Commissioners discuss private and public partnerships

The Dutch Planning Commission met on Wednesday, October 25, 2023 at 7 pm to vote on changes to the city code regarding housing and animal husbandry. Commissioners also discussed the possibility of amending the use group schedule to allow private companies to operate on public parcels through a private partnership.

An update was provided to commissioners from Godot Communications Inc. (GCI), which was contracted by the city to develop the brand campaign and creative identity for Holland. GCI is currently in its first month of community engagement, contracted to conduct up to 80 hours of feedback sessions with community stakeholders and meet with at least 225 local residents.

The GCI community sessions focused on defining the identity of the Netherlands through various group activities. The goal of collecting this data is to create a visual identity advertising campaign that will manage existing tourism and educate tourists about the local wildlife and environment, as well as the history of the city.

For more information about the GCI brand and creative identity plan, and for coverage of the evening networking event, hosted on Monday, October 30, and the Community Action Planning Workshop held on Tuesday, October 31, please find the full article here in this edition of Mountain ear.

City Manager Miranda Fisher led the committee in a discussion regarding the possibility of allowing a Special Review Use (SRU) process to consider proposals that involve a private business partnering with the city to operate their business on public land.

The proposal was raised during an October 3 Board of Trustees (BOT) discussion of TEENS, Inc.’s proposal. To lease city-owned land at 750 West 5th Street, to construct and operate a child care facility. Trustees gave a nod of four at that meeting for the Planning Commission to consider changing the use group schedule, dictated by Chapter 16 of the Netherlands Municipal Code (NMC), to allow the SRU for such proposals.

The SRU process is brought before the Planning Commission for review and a public hearing; Any matter relating to changes to Chapter 16 of the NMC would also require a public hearing by the Commission.

Although Fisher reiterated that the discussion before the committee was on the proposal to change the use group schedule, the topic of the proposal submitted by TEENS, Inc. was not easily avoided. As commissioners and members of the public continued to comment or ask questions regarding the show.

For more complete coverage of the TEENS, Inc. proposal. And child care plan, please see the article in this edition of Mountain ear.

Although some commissioners felt that allowing private companies to operate on public lands would set a dangerous precedent, others believed the SRU process was a fair compromise since it allowed the commission and the BOT to carefully consider these proposals and measure how well each proposal would benefit On the two entities of partnership and society as a whole.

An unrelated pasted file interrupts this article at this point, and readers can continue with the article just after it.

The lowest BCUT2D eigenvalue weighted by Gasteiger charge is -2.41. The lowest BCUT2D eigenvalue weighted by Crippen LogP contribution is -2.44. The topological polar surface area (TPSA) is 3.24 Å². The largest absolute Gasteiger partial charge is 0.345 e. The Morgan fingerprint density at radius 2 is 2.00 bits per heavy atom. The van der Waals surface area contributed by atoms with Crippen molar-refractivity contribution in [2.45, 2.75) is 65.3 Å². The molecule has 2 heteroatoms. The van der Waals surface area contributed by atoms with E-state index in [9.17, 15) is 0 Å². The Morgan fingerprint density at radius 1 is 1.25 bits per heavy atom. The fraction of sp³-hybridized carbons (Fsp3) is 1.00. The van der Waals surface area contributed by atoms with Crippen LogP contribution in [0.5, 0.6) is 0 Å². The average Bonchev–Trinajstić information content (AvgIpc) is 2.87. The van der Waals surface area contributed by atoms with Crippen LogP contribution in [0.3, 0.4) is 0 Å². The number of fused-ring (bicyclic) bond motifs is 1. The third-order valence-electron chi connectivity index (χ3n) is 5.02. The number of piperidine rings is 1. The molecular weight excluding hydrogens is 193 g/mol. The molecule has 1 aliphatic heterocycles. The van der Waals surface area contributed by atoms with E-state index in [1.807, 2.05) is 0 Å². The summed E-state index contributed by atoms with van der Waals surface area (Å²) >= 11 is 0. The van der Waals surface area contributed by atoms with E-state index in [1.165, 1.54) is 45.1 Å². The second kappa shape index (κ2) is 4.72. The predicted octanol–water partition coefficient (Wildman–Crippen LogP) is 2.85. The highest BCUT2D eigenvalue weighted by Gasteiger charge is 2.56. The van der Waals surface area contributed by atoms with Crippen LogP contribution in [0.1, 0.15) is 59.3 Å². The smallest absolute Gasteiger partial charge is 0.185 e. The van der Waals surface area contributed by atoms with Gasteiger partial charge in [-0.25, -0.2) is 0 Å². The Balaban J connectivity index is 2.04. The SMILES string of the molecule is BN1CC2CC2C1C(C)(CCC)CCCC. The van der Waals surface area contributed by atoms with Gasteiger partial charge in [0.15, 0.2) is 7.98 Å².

Currently, TEENS, Inc. The only example in the Netherlands of a public-private partnership, which is considered successful because it benefits all participants and serves a greater need of society.

The commissioners gave a nod of four, directed City Attorney Jennifer Madsen to draft a formal ordinance, and asked city staff to submit a sample lease agreement for a private/public partnership for the commissioners to review. The commission will vote on a recommendation to the BOT on the draft ordinance during its November meeting.

Fisher led the committee through a discussion including changing the use group schedule to allow rights-based use of parking, and paid parking, in certain zoning districts, including the Central Business District (CBD), Commercial Districts (NC), and General Commercial (GC) ). Parking lots and paid parking are currently defined under “other commercial activities” and are considered permitted in the above areas by the SRU, as long as the parking lot does not provide more than 20 parking spaces.

The proposed rezoning of 100 East 1st Street from High Density Residential (HDR) to Central Business District was the impetus for the BOT proposal. Fisher noted that the council would like to define paid parking directly in the code language and requested draft language to standardize the preferred and permitted method of paid parking in the city.

Paid parking was a line item in the city’s 2023 budget, although the project never got off the ground; Paid parking will be budgeted again in 2024, Fisher said.

Commissioners gave approval by four for Madsen to draft a formal ordinance to be voted on to recommend to the BOT at their November meeting.

The panel also discussed two other potential changes to the NMC; Proposing multiple changes to the use group schedule regarding easing restrictions on “affordable” and alternative housing, proposing to allow up to 50% of yard and bulk variance for “affordable” housing restricted by code through review by Board Zoning Amendment (BZA) ).